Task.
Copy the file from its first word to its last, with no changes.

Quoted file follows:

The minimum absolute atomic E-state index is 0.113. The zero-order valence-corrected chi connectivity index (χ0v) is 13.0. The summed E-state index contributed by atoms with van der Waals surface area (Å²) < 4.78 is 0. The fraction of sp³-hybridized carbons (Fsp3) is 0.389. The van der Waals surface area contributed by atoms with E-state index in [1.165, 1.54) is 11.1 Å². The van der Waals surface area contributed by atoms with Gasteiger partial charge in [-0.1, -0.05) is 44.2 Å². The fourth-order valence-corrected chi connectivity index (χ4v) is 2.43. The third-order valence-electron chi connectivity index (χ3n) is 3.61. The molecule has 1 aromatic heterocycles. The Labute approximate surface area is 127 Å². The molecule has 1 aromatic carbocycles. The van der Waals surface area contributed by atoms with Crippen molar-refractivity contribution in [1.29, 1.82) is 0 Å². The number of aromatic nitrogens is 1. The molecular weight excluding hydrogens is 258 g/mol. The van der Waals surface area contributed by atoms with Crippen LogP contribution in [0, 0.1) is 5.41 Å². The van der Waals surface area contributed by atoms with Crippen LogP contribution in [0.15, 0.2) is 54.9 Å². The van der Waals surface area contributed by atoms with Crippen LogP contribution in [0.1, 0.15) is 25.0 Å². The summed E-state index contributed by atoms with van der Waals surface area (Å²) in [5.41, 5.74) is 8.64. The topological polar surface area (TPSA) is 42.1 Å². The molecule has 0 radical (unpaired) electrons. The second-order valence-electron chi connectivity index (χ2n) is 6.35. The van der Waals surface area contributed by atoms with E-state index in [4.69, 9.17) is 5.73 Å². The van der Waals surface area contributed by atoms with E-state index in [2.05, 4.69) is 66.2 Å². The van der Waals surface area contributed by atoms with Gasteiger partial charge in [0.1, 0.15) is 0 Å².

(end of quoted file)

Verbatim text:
The minimum absolute atomic E-state index is 0.113. The zero-order valence-corrected chi connectivity index (χ0v) is 13.0. The summed E-state index contributed by atoms with van der Waals surface area (Å²) < 4.78 is 0. The fraction of sp³-hybridized carbons (Fsp3) is 0.389. The van der Waals surface area contributed by atoms with E-state index in [1.165, 1.54) is 11.1 Å². The van der Waals surface area contributed by atoms with Gasteiger partial charge in [-0.1, -0.05) is 44.2 Å². The fourth-order valence-corrected chi connectivity index (χ4v) is 2.43. The third-order valence-electron chi connectivity index (χ3n) is 3.61. The molecule has 1 aromatic heterocycles. The Labute approximate surface area is 127 Å². The molecule has 1 aromatic carbocycles. The van der Waals surface area contributed by atoms with Crippen molar-refractivity contribution in [1.29, 1.82) is 0 Å². The number of aromatic nitrogens is 1. The molecular weight excluding hydrogens is 258 g/mol. The van der Waals surface area contributed by atoms with Crippen LogP contribution in [0, 0.1) is 5.41 Å². The van der Waals surface area contributed by atoms with Crippen LogP contribution in [0.15, 0.2) is 54.9 Å². The van der Waals surface area contributed by atoms with Crippen LogP contribution in [0.1, 0.15) is 25.0 Å². The summed E-state index contributed by atoms with van der Waals surface area (Å²) in [5.41, 5.74) is 8.64. The topological polar surface area (TPSA) is 42.1 Å². The molecule has 0 radical (unpaired) electrons. The second-order valence-electron chi connectivity index (χ2n) is 6.35. The van der Waals surface area contributed by atoms with E-state index in [4.69, 9.17) is 5.73 Å². The van der Waals surface area contributed by atoms with E-state index in [2.05, 4.69) is 66.2 Å². The van der Waals surface area contributed by atoms with Gasteiger partial charge in [0.1, 0.15) is 0 Å².